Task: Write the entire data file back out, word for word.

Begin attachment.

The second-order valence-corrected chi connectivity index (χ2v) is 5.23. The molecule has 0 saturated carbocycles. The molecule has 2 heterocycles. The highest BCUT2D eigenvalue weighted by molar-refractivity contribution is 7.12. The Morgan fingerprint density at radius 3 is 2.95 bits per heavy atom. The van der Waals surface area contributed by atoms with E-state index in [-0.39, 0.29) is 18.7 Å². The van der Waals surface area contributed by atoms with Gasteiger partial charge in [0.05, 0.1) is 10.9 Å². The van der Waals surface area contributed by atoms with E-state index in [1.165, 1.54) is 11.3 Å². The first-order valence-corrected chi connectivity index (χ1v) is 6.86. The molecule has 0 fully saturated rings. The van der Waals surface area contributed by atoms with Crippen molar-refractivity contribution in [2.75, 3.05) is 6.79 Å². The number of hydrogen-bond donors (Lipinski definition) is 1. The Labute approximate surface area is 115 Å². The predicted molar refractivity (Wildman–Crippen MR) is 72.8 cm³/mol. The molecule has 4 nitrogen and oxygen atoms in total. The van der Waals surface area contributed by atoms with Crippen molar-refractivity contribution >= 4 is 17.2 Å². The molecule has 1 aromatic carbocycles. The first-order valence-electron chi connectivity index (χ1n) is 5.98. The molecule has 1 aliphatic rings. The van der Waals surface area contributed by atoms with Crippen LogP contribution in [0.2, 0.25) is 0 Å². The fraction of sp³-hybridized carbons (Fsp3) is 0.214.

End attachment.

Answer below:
The second-order valence-corrected chi connectivity index (χ2v) is 5.23. The molecule has 0 saturated carbocycles. The molecule has 2 heterocycles. The highest BCUT2D eigenvalue weighted by molar-refractivity contribution is 7.12. The Morgan fingerprint density at radius 3 is 2.95 bits per heavy atom. The van der Waals surface area contributed by atoms with E-state index in [-0.39, 0.29) is 18.7 Å². The van der Waals surface area contributed by atoms with Gasteiger partial charge in [0.05, 0.1) is 10.9 Å². The van der Waals surface area contributed by atoms with E-state index in [1.165, 1.54) is 11.3 Å². The first-order valence-corrected chi connectivity index (χ1v) is 6.86. The molecule has 0 fully saturated rings. The van der Waals surface area contributed by atoms with Crippen molar-refractivity contribution in [2.75, 3.05) is 6.79 Å². The number of hydrogen-bond donors (Lipinski definition) is 1. The Labute approximate surface area is 115 Å². The predicted molar refractivity (Wildman–Crippen MR) is 72.8 cm³/mol. The molecule has 4 nitrogen and oxygen atoms in total. The van der Waals surface area contributed by atoms with Crippen molar-refractivity contribution >= 4 is 17.2 Å². The molecule has 1 aromatic carbocycles. The first-order valence-electron chi connectivity index (χ1n) is 5.98. The molecule has 1 aliphatic rings. The van der Waals surface area contributed by atoms with Crippen LogP contribution in [0.2, 0.25) is 0 Å². The fraction of sp³-hybridized carbons (Fsp3) is 0.214.